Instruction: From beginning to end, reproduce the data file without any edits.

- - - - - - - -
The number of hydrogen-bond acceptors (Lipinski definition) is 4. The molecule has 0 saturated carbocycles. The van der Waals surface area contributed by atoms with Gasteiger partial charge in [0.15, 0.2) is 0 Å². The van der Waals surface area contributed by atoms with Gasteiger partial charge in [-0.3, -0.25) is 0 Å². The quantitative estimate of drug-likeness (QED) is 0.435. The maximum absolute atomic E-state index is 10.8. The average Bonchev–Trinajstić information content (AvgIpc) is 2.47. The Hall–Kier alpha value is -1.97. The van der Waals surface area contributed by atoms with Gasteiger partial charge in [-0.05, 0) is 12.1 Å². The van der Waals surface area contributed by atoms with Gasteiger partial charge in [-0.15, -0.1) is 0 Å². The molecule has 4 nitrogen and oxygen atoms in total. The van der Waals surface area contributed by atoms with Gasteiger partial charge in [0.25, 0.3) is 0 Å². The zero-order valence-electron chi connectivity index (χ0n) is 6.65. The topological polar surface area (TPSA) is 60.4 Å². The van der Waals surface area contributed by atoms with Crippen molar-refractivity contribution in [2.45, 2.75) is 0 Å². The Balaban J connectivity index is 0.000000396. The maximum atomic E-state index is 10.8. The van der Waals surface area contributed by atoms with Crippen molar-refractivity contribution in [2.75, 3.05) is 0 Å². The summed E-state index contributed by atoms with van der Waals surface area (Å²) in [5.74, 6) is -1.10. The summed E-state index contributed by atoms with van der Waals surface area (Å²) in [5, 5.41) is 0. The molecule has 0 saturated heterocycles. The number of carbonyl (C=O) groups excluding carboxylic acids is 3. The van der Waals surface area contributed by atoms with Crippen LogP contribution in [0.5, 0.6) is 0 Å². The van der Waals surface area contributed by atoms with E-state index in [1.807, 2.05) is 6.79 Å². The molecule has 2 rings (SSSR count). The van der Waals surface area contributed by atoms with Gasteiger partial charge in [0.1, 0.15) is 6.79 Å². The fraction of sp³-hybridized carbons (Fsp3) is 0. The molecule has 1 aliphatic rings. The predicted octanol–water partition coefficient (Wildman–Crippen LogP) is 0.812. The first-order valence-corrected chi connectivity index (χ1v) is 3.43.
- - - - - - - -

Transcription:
The number of hydrogen-bond acceptors (Lipinski definition) is 4. The molecule has 0 saturated carbocycles. The van der Waals surface area contributed by atoms with Gasteiger partial charge in [0.15, 0.2) is 0 Å². The van der Waals surface area contributed by atoms with Gasteiger partial charge in [-0.3, -0.25) is 0 Å². The quantitative estimate of drug-likeness (QED) is 0.435. The maximum absolute atomic E-state index is 10.8. The average Bonchev–Trinajstić information content (AvgIpc) is 2.47. The Hall–Kier alpha value is -1.97. The van der Waals surface area contributed by atoms with Gasteiger partial charge in [-0.05, 0) is 12.1 Å². The van der Waals surface area contributed by atoms with Gasteiger partial charge in [-0.15, -0.1) is 0 Å². The molecule has 4 nitrogen and oxygen atoms in total. The van der Waals surface area contributed by atoms with Gasteiger partial charge in [0.25, 0.3) is 0 Å². The zero-order valence-electron chi connectivity index (χ0n) is 6.65. The topological polar surface area (TPSA) is 60.4 Å². The van der Waals surface area contributed by atoms with Crippen molar-refractivity contribution in [2.45, 2.75) is 0 Å². The Balaban J connectivity index is 0.000000396. The maximum atomic E-state index is 10.8. The van der Waals surface area contributed by atoms with Crippen molar-refractivity contribution in [2.75, 3.05) is 0 Å². The summed E-state index contributed by atoms with van der Waals surface area (Å²) in [5.74, 6) is -1.10. The summed E-state index contributed by atoms with van der Waals surface area (Å²) in [5, 5.41) is 0. The molecule has 0 saturated heterocycles. The number of carbonyl (C=O) groups excluding carboxylic acids is 3. The van der Waals surface area contributed by atoms with Crippen LogP contribution in [0.5, 0.6) is 0 Å². The van der Waals surface area contributed by atoms with E-state index in [1.807, 2.05) is 6.79 Å². The molecule has 2 rings (SSSR count). The van der Waals surface area contributed by atoms with Gasteiger partial charge in [0.1, 0.15) is 6.79 Å². The fraction of sp³-hybridized carbons (Fsp3) is 0. The molecule has 1 aliphatic rings. The predicted octanol–water partition coefficient (Wildman–Crippen LogP) is 0.812. The first-order valence-corrected chi connectivity index (χ1v) is 3.43.